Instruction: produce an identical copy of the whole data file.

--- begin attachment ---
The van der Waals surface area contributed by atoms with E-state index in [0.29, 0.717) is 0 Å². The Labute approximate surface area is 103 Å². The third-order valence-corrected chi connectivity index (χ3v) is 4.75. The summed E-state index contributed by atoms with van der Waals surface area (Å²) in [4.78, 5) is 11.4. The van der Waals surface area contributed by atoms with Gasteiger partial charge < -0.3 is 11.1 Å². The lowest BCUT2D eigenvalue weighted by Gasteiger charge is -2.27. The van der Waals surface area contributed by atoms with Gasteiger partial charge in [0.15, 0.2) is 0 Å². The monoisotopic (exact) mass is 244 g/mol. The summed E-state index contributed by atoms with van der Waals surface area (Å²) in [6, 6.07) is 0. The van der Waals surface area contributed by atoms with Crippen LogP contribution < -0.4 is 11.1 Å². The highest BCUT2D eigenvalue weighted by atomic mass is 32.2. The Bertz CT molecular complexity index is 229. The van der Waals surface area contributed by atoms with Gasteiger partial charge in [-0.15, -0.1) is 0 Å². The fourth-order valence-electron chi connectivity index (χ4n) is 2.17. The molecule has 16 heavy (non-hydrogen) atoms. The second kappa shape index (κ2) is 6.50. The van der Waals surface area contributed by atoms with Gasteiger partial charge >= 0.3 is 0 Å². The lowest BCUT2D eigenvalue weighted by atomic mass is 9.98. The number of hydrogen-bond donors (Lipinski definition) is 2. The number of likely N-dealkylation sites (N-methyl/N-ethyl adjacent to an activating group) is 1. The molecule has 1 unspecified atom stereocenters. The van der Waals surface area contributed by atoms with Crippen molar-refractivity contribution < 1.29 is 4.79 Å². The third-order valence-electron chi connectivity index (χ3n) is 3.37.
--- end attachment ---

The van der Waals surface area contributed by atoms with E-state index in [0.29, 0.717) is 0 Å². The Labute approximate surface area is 103 Å². The third-order valence-corrected chi connectivity index (χ3v) is 4.75. The summed E-state index contributed by atoms with van der Waals surface area (Å²) in [4.78, 5) is 11.4. The van der Waals surface area contributed by atoms with Gasteiger partial charge < -0.3 is 11.1 Å². The lowest BCUT2D eigenvalue weighted by Gasteiger charge is -2.27. The van der Waals surface area contributed by atoms with Gasteiger partial charge in [0.15, 0.2) is 0 Å². The monoisotopic (exact) mass is 244 g/mol. The summed E-state index contributed by atoms with van der Waals surface area (Å²) in [6, 6.07) is 0. The van der Waals surface area contributed by atoms with Crippen LogP contribution < -0.4 is 11.1 Å². The highest BCUT2D eigenvalue weighted by atomic mass is 32.2. The Bertz CT molecular complexity index is 229. The van der Waals surface area contributed by atoms with Gasteiger partial charge in [-0.15, -0.1) is 0 Å². The fourth-order valence-electron chi connectivity index (χ4n) is 2.17. The molecule has 16 heavy (non-hydrogen) atoms. The second kappa shape index (κ2) is 6.50. The van der Waals surface area contributed by atoms with Gasteiger partial charge >= 0.3 is 0 Å². The lowest BCUT2D eigenvalue weighted by atomic mass is 9.98. The number of hydrogen-bond donors (Lipinski definition) is 2. The number of likely N-dealkylation sites (N-methyl/N-ethyl adjacent to an activating group) is 1. The molecule has 1 unspecified atom stereocenters. The van der Waals surface area contributed by atoms with Crippen molar-refractivity contribution < 1.29 is 4.79 Å². The third-order valence-electron chi connectivity index (χ3n) is 3.37.